‘American Idol’ becoming more and more karaoke
Is anyone else sick of “American Idol”?
Of course I mean anyone other than judge Simon Cowell, who appears so annoyed with being at the show in every episode it’s a shock that he actually shows up each week. If it weren’t for the truckload of money he collects with every episode, he’d probably just stay home.
I know I am tired of “American Idol,” yet, like millions of Americans, I still, for some unknown reason, tune in each week.
I can’t say why I still do. It’s not because I enjoy the show, because more often than not after watching it, I’m left quite annoyed — much like Cowell.
One of the things that annoys me is the fact that, despite how much respect I have for the ability of someone like Carrie Underwood, it’s irritating that these regular people can win a karaoke contest and suddenly become a superstar. At least one person each season is blasted into stardom for doing something that billions of people do in bars every year — sing poor renditions of other people’s songs.
Another thing that irritates me is the genre choices that the producers of the show pick each week. They’ve gotten pretty ridiculous. Rather than choosing an actual genre, like country or rock, they have been choosing a specific artist from whose catalog the contestants need to choose their song.
Beatles night was OK, because there are a billion Beatles songs, many of which have been covered by other artists. So there are some choices there.
But last week was Shania Twain week. If you are not familiar with Shania Twain, she is a country artist who has released a whopping four original albums containing songs that all sound identical. If you played each album all the way through without any space between the songs, even the most trained ear would not be able to tell where one song ended and another began.
Notice in the last paragraph I stated that Shania had released four original albums — she actually has a fifth “Greatest Hits” album. This is something I do not understand. There are great rock bands that have released dozens of albums before they come out with a greatest hits album. But when you have only released four albums, how in the world do you then create a greatest hits album?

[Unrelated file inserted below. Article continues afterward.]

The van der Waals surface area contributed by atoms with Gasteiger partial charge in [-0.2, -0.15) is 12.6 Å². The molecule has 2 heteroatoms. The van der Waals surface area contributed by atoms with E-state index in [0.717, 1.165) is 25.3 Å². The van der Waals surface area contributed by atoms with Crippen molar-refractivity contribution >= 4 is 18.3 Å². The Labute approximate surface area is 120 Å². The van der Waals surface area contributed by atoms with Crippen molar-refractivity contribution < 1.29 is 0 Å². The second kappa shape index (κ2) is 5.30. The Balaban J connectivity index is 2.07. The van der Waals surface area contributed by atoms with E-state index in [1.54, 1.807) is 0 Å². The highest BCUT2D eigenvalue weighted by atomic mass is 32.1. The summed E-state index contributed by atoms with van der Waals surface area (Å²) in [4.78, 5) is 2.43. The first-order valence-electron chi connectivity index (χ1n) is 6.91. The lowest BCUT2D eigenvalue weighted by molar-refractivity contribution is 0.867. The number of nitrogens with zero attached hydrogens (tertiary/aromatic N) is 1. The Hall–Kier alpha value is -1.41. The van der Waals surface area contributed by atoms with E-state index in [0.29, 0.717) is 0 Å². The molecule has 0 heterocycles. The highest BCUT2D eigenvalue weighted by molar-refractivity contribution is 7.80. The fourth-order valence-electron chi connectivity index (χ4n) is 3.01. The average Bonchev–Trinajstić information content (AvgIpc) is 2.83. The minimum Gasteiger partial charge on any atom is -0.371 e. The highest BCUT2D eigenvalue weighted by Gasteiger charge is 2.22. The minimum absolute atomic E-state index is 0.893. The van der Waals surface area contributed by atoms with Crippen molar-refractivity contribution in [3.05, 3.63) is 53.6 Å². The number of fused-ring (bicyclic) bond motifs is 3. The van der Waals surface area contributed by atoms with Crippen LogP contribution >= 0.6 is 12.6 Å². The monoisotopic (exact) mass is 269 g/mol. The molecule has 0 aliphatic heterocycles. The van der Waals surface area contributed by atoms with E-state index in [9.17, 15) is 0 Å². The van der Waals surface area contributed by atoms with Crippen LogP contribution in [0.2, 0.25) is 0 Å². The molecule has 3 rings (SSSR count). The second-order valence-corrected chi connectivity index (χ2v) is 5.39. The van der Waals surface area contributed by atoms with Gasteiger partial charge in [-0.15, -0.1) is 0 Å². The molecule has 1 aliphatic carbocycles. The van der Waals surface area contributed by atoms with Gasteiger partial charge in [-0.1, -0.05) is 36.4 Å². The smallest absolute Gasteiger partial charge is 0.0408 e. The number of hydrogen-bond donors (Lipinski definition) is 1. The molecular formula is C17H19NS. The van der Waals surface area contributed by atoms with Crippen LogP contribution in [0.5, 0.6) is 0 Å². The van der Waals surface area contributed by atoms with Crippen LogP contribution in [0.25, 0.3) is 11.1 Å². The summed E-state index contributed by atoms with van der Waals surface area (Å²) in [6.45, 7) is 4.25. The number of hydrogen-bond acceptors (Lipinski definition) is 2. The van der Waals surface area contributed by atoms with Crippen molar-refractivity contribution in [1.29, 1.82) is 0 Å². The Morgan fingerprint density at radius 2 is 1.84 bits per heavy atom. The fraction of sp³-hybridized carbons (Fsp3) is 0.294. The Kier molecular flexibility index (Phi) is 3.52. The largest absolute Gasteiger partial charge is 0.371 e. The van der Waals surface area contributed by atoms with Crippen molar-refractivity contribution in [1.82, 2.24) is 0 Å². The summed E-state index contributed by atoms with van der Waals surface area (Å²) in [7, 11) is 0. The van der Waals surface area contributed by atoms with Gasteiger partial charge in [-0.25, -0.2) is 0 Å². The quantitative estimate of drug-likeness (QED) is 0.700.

Another thing I don’t understand is that, as Shania did, artists often put new songs on their greatest hits albums. Isn’t that being a little bit cocky? How do you know that song is going to be one of your greatest hits? If for some reason that song doesn’t become a hit, then the title of the album is false advertisement.
Earlier this season, Adam Lambert was a mentor for the contestants on “American Idol.” If you don’t recall who Adam Lambert is, it’s not surprising. He ***lost last year’s show. That’s right, “American Idol” is the one place that you can ***lose one year, and come back the following year to give the contestants advice.
Lambert’s best advice for contestants? “Don’t lose, like I did.”
And now there are rumors that Lambert may replace Simon Cowell, who is leaving the show after this season. Really? Will someone please explain to me what qualification Lambert has for judging up-and-coming artists? He’s only been a part of the music scene for what, six months? He has one album. How in the world is he qualified to be a judge?
Of course, this season “American Idol” replaced Paula Abdul, an actual singer, with Ellen Degeneres, whose primary qualification for being a judge is the fact that she dances poorly to music at the beginning of her own show.
Oh, and she’s a comedian, so certainly she’s qualified to give contestants advice. Has anyone ever heard the phrase, “jumped the shark?” Look it up. You’ll find the “American Idol” logo.
Anyone who argues that this is anything more than a karaoke contest obviously has no clue what is going on.
And yet, I’m still watching…